Every thought has the potential to lead to an action, which is why it’s important to hold our ideas lightly. Andrew Safer explores the impact of thoughts and how we maintain a distance from them that helps us know how to proceed.
We wake up in the middle of the night with the title of a Leonard Cohen song in our head: “Closing Time.” We jot it down on a slip of paper on our bedside table, and roll back to sleep. In the morning, making the bed, we see the note, and put it in our pocket. A few times during the day, we unfold it, and hum a line or two.
We’re figuring, “This has got to have some special meaning!” After all, it survived the transition from dream to waking state and now it’s at the top of the playlist in our head. We go online, print out the lyrics, and (wanting to take it to the next level) that night we go to our favorite bar and stay through last call. Just as the bartender is telling the patrons it’s time to go, we break into a dance, and sing: “Ah, we’re drinking and we’re dancing, and the band is really happening…”
We’ve incubated this song from hazy memory to the dance floor. It all started with a thought—one of those nebulous things inside our head, that comes and goes. We grabbed on to this one, gave it VIP status, and shepherded it as it took on a life of its own.
No harm done, because singing song lyrics at a bar is innocuous. When we have an idea that we want to bring into the world, many of us go through a similar process—trying it out in our head through multiple iterations, getting used to it, and finally, shoving it out the door.
A Healthy Skepticism
The ability to decide which thoughts have merit—or at least do not have the potential to cause harm—is paramount.
Lack of discernment can snowball into disaster. Worse than perhaps embarrassing ourselves at a bar, we can run roughshod over social norms, break the law, and cause harm on a massive scale—all in the service of promulgating our “vision.” The ability to recognize thoughts that have no connection to reality is key, as this removes from them a fundamental support—whether we’re generating them ourselves, or they are media messages that we consume online.
The ability to recognize thoughts that have no connection to reality is key, as this removes from them a fundamental support—whether we’re generating them ourselves, or they are media messages that we consume online.
The process of believing our thoughts, and acting on them as if they were true, can be dangerous.
As we proceed along, our favored thought, which has no substance, ironically develops gravitas. We’re believing it as if it had been vetted by the reality police—and it has not. Such a wonderful idea (we believe) is now subsumed into our worldview, and presto! It becomes part of who we are, accepted into the fold.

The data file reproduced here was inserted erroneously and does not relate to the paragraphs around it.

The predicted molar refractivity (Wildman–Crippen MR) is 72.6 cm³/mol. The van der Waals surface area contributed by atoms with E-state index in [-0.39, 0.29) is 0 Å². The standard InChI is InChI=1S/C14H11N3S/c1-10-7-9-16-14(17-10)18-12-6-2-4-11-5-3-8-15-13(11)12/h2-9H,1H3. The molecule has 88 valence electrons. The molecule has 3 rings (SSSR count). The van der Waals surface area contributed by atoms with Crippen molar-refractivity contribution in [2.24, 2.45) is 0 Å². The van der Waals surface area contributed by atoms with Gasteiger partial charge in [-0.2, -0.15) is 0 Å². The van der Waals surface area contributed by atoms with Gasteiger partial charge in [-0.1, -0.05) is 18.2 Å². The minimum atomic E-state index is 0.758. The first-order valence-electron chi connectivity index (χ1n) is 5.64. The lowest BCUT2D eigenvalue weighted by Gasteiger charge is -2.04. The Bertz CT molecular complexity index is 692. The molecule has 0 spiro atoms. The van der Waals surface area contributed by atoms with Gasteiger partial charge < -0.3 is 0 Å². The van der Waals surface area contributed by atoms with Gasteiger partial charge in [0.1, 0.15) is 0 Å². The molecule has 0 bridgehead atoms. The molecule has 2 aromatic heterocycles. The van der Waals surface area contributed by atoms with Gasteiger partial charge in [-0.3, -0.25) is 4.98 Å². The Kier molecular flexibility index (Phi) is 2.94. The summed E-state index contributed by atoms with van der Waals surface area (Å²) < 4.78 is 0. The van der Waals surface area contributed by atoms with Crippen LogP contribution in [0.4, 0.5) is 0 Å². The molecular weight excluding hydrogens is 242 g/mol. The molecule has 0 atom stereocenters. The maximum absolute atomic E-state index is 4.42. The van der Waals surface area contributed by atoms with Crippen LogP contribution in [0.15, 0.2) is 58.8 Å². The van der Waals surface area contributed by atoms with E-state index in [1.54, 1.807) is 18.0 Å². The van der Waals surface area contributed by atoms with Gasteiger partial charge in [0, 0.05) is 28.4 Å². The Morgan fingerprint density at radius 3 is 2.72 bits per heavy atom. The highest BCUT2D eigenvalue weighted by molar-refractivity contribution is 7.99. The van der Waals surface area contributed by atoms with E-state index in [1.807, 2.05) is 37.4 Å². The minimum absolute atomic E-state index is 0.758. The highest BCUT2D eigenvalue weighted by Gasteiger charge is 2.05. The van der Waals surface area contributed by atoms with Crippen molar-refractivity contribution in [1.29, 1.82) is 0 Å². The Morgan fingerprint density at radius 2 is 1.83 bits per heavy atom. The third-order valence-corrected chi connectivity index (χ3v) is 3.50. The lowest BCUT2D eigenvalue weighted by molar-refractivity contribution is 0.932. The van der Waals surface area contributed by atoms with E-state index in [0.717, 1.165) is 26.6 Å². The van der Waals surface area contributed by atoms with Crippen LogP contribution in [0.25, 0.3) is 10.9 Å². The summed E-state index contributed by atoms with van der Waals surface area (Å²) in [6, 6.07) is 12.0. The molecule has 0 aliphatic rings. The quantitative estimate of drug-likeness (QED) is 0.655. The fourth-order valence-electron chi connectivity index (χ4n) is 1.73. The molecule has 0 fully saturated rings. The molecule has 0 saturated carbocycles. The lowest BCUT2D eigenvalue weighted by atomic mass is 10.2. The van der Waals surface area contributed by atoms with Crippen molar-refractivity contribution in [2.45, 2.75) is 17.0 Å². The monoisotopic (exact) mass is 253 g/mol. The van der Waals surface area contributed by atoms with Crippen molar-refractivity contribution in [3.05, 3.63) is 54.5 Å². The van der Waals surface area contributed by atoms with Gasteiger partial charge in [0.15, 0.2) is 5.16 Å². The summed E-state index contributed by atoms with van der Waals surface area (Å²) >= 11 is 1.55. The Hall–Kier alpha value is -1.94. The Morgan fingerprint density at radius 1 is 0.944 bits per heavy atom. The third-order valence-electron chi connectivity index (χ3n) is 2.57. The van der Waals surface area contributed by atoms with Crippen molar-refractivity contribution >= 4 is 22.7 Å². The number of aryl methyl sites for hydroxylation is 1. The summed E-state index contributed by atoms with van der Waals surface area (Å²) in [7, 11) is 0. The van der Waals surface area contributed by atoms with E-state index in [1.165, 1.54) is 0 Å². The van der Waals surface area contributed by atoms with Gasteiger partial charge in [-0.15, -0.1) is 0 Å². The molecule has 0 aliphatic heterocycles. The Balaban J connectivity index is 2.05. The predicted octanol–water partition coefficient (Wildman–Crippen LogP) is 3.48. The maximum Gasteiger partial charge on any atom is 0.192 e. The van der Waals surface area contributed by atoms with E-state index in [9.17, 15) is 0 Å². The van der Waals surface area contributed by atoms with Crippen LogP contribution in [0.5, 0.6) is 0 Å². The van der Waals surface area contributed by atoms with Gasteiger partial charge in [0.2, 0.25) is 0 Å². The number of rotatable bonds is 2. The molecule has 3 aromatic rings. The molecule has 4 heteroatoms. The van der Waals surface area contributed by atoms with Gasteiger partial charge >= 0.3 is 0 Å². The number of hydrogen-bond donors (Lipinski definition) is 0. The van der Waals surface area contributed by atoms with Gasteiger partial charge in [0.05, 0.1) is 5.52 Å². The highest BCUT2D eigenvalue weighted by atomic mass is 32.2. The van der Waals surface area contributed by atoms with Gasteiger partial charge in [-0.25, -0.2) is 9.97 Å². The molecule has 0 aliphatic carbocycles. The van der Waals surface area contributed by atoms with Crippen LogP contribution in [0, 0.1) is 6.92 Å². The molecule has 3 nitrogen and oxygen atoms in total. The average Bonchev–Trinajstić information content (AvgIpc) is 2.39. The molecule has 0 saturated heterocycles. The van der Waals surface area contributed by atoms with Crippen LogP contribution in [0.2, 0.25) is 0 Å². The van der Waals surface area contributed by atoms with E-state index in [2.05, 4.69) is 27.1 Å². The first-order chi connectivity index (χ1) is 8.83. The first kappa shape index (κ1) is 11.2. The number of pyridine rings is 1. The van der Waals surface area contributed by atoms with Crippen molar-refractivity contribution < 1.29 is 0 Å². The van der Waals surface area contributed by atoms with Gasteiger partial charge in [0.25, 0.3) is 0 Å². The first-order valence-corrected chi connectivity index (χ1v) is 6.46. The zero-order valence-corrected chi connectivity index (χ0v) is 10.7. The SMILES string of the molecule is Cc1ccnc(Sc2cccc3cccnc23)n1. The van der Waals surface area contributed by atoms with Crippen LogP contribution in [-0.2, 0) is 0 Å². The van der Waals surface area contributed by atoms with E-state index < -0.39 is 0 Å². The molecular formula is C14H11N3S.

Understanding How We Filter Our Thoughts
There are four points in this process that are particularly critical if we are to protect ourselves and others from harmful outcomes stemming from belief in our thoughts:
- Being Grounded: Finding a reference point to reality that keeps us from getting carried away by flights of fancy, such as our feet on the ground, being anchored to the present moment, and/or our breath. With its emphasis on relating to our experience in the present moment, mindfulness practice undermines our habitual planning, ruminating, worrying, and creating mental entertainment for ourselves.
- Self-awareness: Recognizing our thoughts, feelings, emotions, and sensations in real time. When we can see what’s happening, while it’s happening, we are in an excellent position to make a course correction—deciding, for example, that the best thing we can do in this moment is to pause, and keep an open mind.
- Discriminating awareness: Knowing how to tell the difference between correct vs. incorrect; artificial vs. real; healthy vs. unhealthy, etc. How often does “fake news” fool us? Do we get drawn in and become a believer, or do we tend to suspend judgment long enough to apply a critical eye, and to fact-check if we have to?
- Recognition of thoughts: Instead of getting bamboozled by whatever pops to mind, reminding ourselves that it is a thought—nothing more, nothing less. When we see a thought for what it is, we are not ensnared by the baggage that typically comes along with it—the drama, glitz, promise, fear, whatever makes it the bright shiny object of the moment.
Beyond these skills, once the cat is out of the bag—once our internal project has hit the outside world—openness to feedback is key. How is it being received? What’s the impact? Based on the intelligence we gather, we can do a course correction.
Mindfulness practice supports the development of these skills over time. No matter how compelling our thought, idea, or concept, we come to see that it’s just a thought that is not necessarily true. It’s a watershed moment.